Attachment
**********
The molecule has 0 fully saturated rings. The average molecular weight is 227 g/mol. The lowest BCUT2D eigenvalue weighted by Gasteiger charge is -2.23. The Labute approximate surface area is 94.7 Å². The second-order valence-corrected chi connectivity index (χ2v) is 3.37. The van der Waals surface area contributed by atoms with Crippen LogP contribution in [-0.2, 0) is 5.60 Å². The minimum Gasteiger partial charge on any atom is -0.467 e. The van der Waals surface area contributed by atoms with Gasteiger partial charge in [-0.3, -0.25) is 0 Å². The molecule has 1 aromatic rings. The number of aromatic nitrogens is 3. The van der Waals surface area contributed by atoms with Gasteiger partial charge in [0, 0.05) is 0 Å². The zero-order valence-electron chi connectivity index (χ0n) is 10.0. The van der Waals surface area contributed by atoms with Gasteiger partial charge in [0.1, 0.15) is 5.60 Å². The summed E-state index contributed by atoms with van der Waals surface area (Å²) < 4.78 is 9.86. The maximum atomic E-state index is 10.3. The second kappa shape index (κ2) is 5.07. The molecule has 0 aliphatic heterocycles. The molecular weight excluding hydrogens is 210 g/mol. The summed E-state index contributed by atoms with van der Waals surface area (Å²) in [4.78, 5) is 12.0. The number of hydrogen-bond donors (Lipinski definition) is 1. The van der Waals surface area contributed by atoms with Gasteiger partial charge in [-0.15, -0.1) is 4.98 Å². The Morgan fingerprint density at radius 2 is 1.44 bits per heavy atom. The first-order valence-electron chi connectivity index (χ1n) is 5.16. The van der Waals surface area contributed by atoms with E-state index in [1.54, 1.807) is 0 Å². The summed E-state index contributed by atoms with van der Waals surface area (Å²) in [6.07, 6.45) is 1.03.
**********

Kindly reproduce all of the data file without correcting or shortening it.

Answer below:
The molecule has 0 fully saturated rings. The average molecular weight is 227 g/mol. The lowest BCUT2D eigenvalue weighted by Gasteiger charge is -2.23. The Labute approximate surface area is 94.7 Å². The second-order valence-corrected chi connectivity index (χ2v) is 3.37. The van der Waals surface area contributed by atoms with Crippen LogP contribution in [-0.2, 0) is 5.60 Å². The minimum Gasteiger partial charge on any atom is -0.467 e. The van der Waals surface area contributed by atoms with Gasteiger partial charge in [-0.3, -0.25) is 0 Å². The molecule has 1 aromatic rings. The number of aromatic nitrogens is 3. The van der Waals surface area contributed by atoms with Gasteiger partial charge in [0, 0.05) is 0 Å². The zero-order valence-electron chi connectivity index (χ0n) is 10.0. The van der Waals surface area contributed by atoms with Gasteiger partial charge in [0.1, 0.15) is 5.60 Å². The summed E-state index contributed by atoms with van der Waals surface area (Å²) < 4.78 is 9.86. The maximum atomic E-state index is 10.3. The second kappa shape index (κ2) is 5.07. The molecule has 0 aliphatic heterocycles. The molecular weight excluding hydrogens is 210 g/mol. The summed E-state index contributed by atoms with van der Waals surface area (Å²) in [4.78, 5) is 12.0. The number of hydrogen-bond donors (Lipinski definition) is 1. The van der Waals surface area contributed by atoms with Gasteiger partial charge in [-0.15, -0.1) is 4.98 Å². The Morgan fingerprint density at radius 2 is 1.44 bits per heavy atom. The first-order valence-electron chi connectivity index (χ1n) is 5.16. The van der Waals surface area contributed by atoms with E-state index in [1.54, 1.807) is 0 Å². The summed E-state index contributed by atoms with van der Waals surface area (Å²) in [6.07, 6.45) is 1.03.